After marrying in Chicago in summer 1951, we took up housekeeping in Ghent in a carriage house with no heat but tantalizing radiators. For heat—and cooking—we had a coal and wood stove in the kitchen and a "feu continue" (Franklin stove) upstairs in the parlor. I used the bell on my metronome to remind myself to add coal to the stove while practicing! No heat in the bedroom, only mosquitos in summer! I learned to cook very fast—and went "winkel" (store) shopping daily. We also had a two-plate gas burner, cold running water, indoor plumbing but no bath tub—bowl and pitcher method—and no refrigerator, of course. I had a French/Flemish cookbook and was a fast learner—I had never cooked! One memorable dinner occurred when we invited Professor Magnel and his wife to dinner. I was roasting a beautiful piece of beef when the oven door fell off!! Desperate, I hunted for help and found my leather music brief case was just the right size to fit the space! The Magnels loved the dinner, the roast beef was wonderful. How do you do it, Mme. Magnel asked…. Our wonderful landlady's son-in-law, the Baron, delivered our mail. I had piano lessons with Marcel Gazelle, pianist for Yehudi Menuhin.

We returned to the States in the summer, settled in suburban New Jersey, and David began a job in New York City, planning a career in civil engineering. He was the youngest member of an American group invited by the Russians to observe construction in Moscow in the mid '50s. I became a housewife, raising a family in Glen Ridge, trying to keep up practicing! David began teaching part time at Princeton and had a book germinating in his head, and after two years and a second offer, we made the change to academia in 1960 and came to Princeton, N.J.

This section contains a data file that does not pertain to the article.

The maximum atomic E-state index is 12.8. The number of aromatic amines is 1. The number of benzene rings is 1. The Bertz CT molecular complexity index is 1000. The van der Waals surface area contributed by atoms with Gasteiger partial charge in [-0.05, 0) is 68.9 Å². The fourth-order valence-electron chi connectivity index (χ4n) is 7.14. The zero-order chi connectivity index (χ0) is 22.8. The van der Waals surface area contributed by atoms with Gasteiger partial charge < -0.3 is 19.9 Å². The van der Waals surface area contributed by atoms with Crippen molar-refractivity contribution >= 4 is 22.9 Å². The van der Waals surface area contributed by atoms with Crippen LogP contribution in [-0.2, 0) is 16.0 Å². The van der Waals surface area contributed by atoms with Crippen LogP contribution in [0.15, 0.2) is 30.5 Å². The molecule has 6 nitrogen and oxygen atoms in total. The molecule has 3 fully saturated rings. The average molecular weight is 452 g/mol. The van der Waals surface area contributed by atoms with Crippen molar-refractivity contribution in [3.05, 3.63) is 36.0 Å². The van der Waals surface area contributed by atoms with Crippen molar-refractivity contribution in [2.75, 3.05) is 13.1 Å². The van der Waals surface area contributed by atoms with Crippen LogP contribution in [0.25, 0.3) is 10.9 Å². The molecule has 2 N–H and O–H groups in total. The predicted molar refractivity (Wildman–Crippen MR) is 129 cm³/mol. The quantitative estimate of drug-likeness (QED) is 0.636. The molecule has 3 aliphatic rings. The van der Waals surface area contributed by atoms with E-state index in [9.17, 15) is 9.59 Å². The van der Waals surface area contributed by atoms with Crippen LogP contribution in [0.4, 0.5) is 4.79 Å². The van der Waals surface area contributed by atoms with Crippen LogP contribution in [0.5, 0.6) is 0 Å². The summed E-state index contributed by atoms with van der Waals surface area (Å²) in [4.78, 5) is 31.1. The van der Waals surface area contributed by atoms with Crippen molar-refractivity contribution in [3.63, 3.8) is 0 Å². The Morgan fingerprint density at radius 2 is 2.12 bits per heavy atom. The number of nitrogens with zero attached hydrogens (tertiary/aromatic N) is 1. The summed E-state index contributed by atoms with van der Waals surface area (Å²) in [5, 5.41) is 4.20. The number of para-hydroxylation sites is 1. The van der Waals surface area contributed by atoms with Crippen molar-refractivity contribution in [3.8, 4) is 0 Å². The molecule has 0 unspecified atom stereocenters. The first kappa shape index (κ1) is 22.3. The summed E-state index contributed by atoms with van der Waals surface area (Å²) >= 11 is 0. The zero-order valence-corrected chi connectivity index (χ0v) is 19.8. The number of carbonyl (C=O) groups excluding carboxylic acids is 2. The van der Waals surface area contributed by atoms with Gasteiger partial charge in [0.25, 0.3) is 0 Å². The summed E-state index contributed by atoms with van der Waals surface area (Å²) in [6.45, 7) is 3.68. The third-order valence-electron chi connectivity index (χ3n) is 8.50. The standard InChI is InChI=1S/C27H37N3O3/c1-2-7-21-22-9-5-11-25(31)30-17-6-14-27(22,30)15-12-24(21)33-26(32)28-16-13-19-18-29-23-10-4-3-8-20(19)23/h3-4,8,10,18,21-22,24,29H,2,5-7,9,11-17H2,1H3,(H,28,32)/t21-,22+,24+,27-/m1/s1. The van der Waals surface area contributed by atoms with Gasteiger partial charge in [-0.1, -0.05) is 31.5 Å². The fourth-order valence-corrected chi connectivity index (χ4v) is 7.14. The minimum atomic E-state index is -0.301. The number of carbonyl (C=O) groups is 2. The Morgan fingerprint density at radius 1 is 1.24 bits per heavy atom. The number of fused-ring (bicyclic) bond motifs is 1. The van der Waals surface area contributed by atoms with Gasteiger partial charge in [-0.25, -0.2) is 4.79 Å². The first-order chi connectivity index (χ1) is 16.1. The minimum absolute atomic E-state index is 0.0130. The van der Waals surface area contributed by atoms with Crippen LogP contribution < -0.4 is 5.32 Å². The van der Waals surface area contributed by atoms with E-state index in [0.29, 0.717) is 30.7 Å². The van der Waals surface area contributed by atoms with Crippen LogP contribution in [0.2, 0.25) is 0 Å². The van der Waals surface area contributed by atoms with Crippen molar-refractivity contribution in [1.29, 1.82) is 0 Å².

We had four children by 1960 and added two more in the '60s, six in all and now eleven grandchildren! Three came to Northwestern, two to Princeton, and one is an independent scholar with a Ph.D. in history and two published books, working on a third. Our oldest grandchild, Zoe, is at Princeton; her parents are both Northwestern grads (Stephen Billington, B.A. and M.A. in Music '87 and Miriam Kouzel Billington, Speech B.A. '88). Jane is Education '79 and Phillip is '87.

Since our Fulbright years, I have taught piano privately to about 200 children and adults; co-founded the University League Piano group; was a performing member of the Music Club of Princeton; studied piano again, with Karl Ulrich Schnabel; gave three public recitals at Princeton; and designed "Illustrated Performances," a Princeton Adult School course on classical composers. David is still teaching, 50 years, all at Princeton. His courses have been taken by an estimated quarter of the alumni since 1974. We have traveled extensively in Western Europe, South Africa, and Japan.

Sixty amazing years after our Fulbrights! Our lives would have been so different if we had never met. Life without David is unimaginable. And when friends asked me, "Why did you major in philosophy?" I answered, "I never could have gotten through life without it." Philosophy taught me to analyze, to see what was important, to keep my mind open but not be afraid of convictions.

Writing this has renewed many long ago memories. It is lovely to renew a tie to Northwestern. Thank you for asking me.

Phyllis Billington '49